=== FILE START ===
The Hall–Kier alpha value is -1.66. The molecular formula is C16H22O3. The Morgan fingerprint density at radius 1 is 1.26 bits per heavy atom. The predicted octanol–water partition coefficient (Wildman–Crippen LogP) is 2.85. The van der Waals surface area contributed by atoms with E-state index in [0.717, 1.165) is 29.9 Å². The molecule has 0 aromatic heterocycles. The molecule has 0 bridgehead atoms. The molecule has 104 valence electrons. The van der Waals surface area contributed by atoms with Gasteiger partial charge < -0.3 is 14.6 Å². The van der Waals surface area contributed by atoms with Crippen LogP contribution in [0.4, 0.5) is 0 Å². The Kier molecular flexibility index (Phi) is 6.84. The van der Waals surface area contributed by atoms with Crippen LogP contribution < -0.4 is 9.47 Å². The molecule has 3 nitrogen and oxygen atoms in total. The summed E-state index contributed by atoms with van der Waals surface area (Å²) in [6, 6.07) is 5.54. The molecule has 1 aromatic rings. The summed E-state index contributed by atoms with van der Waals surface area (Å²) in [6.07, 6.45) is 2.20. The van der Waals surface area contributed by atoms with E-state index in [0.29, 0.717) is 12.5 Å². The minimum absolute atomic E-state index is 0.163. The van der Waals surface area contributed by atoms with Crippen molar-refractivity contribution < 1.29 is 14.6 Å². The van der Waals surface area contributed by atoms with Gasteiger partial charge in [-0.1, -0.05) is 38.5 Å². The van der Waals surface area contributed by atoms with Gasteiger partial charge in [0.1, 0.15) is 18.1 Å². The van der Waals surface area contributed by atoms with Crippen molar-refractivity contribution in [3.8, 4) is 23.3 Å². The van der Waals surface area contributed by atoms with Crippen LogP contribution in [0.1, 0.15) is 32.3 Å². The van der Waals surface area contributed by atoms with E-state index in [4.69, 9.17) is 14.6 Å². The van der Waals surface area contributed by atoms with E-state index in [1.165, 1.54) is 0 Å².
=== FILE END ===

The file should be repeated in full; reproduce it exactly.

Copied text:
The Hall–Kier alpha value is -1.66. The molecular formula is C16H22O3. The Morgan fingerprint density at radius 1 is 1.26 bits per heavy atom. The predicted octanol–water partition coefficient (Wildman–Crippen LogP) is 2.85. The van der Waals surface area contributed by atoms with E-state index in [0.717, 1.165) is 29.9 Å². The molecule has 0 aromatic heterocycles. The molecule has 0 bridgehead atoms. The molecule has 104 valence electrons. The van der Waals surface area contributed by atoms with Gasteiger partial charge < -0.3 is 14.6 Å². The van der Waals surface area contributed by atoms with Crippen LogP contribution in [0.4, 0.5) is 0 Å². The Kier molecular flexibility index (Phi) is 6.84. The van der Waals surface area contributed by atoms with Crippen LogP contribution < -0.4 is 9.47 Å². The molecule has 3 nitrogen and oxygen atoms in total. The summed E-state index contributed by atoms with van der Waals surface area (Å²) in [6, 6.07) is 5.54. The molecule has 1 aromatic rings. The summed E-state index contributed by atoms with van der Waals surface area (Å²) in [6.07, 6.45) is 2.20. The van der Waals surface area contributed by atoms with E-state index in [0.29, 0.717) is 12.5 Å². The minimum absolute atomic E-state index is 0.163. The van der Waals surface area contributed by atoms with Crippen molar-refractivity contribution < 1.29 is 14.6 Å². The van der Waals surface area contributed by atoms with Gasteiger partial charge in [-0.1, -0.05) is 38.5 Å². The van der Waals surface area contributed by atoms with Gasteiger partial charge in [0.1, 0.15) is 18.1 Å². The van der Waals surface area contributed by atoms with Crippen molar-refractivity contribution in [3.8, 4) is 23.3 Å². The van der Waals surface area contributed by atoms with Crippen LogP contribution in [0.1, 0.15) is 32.3 Å². The van der Waals surface area contributed by atoms with E-state index in [4.69, 9.17) is 14.6 Å². The van der Waals surface area contributed by atoms with E-state index in [1.165, 1.54) is 0 Å².